A new study assess the effect of the gremlin-1 (GREM1) protein on the in vitro and in vivo stability of bone marrow stem cell (BMSC)-derived cartilage engineered within scaffolds. The study design and results are reported in the peer-reviewed journal Tissue Engineering, Part A. Click here to read the article now.
A major challenge associated with MSC-derived cartilage is that the cells tend to undergo hypertrophic differentiation, yielding tissue unsuitable for use in articular cartilage repair. New tissue engineering strategies are needed to generate stable chondrocyte-like cells from BMSCs. In this study, Daniel Kelly, from Trinity College, and coauthors, treated BMSCs seeded onto scaffolds with GREM1, which is a glycoprotein that inhibits bone morphogenetic proteins (BMPs). BMPS are capable of inducing endochondral bone formation. The investigators found that GREM1 suppressed the expression of known hypertrophic markers and slowed the turnover of engineered cartilage tissue in vivo. However, it did not prevent endochondral ossification from occurring in vivo.
“The results of this study demonstrate that cartilage constructs engineered in the presence of GREM1 are more resistant to matrix degradation and turnover upon subcutaneous implantation, although stimulation with such BMP antagonist in vitro does not prevent regions of the tissue undergoing endochondral ossification in vivo,” concluded the investigators.
“Dr. Kelly and colleagues at Trinity College Dublin (Ireland) nicely show that a key regulator of articular cartilage physiology (GREM1) can be utilized to suppress cartilage hypertrophy/endochondral ossification, while supporting healthy markers, within engineered tissues. Although this approach does not completely eliminate degeneration, the work here establishes an exciting potential pathway for engineering truly viable cartilage tissues,” says Tissue Engineering Co-Editor-in-Chief John P. Fisher, PhD, Fischell Family Distinguished Professor & Department Chair, and Director of the NIH Center for Engineering Complex Tissues at the University of Maryland.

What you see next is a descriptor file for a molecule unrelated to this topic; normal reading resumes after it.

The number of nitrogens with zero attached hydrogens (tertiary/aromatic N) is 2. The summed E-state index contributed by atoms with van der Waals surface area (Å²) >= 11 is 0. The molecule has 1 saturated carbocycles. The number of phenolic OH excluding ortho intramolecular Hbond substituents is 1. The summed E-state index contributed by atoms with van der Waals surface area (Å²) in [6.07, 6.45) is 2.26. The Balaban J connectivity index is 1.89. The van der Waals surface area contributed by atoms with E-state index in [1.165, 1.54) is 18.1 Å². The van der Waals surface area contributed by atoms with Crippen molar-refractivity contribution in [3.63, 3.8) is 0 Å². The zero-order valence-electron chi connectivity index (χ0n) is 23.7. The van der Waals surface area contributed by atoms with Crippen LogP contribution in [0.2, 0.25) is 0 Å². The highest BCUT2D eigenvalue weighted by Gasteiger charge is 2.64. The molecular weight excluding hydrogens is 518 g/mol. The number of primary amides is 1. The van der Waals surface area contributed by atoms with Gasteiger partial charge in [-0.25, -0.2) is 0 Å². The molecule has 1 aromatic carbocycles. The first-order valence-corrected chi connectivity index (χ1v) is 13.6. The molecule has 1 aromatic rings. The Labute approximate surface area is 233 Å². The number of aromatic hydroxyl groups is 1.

About the Journal
Tissue Engineering is an authoritative peer-reviewed journal published monthly online and in print in three parts: Part A, the flagship journal published 24 times per year; Part B: Reviews, published bimonthly, and Part C: Methods, published 12 times per year. Led by Co-Editors-in-Chief Antonios G. Mikos, PhD, Louis Calder Professor at Rice University, Houston, TX, and John P. Fisher, PhD, Fischell Family Distinguished Professor & Department Chair, and Director of the NIH Center for Engineering Complex Tissues at the University of Maryland, the Journal brings together scientific and medical experts in the fields of biomedical engineering, material science, molecular and cellular biology, and genetic engineering. Leadership of Tissue Engineering Parts B (Reviews) and Part C (Methods) is provided by Katja Schenke-Layland, PhD, Eberhard Karls University, Tübingen and John A. Jansen, DDS, PhD, Radboud University, respectively. Complete tables of content and a sample issue may be viewed online at the Tissue Engineering website. Tissue Engineering is the official journal of the Tissue Engineering & Regenerative Medicine International Society (TERMIS). Complete tables of content and a sample issue may be viewed on the Tissue Engineering website.
About the Publisher
Mary Ann Liebert, Inc., publishers is known for establishing authoritative peer-reviewed journals in many promising areas of science and biomedical research. Its biotechnology trade magazine, GEN (Genetic Engineering & Biotechnology News), was the first in its field and is today the industry’s most widely read publication worldwide. A complete list of the firm’s more than 100 journals, books, and newsmagazines is available on the Mary Ann Liebert, Inc., publishers website.
Tissue Engineering Part A
Method of Research
Subject of Research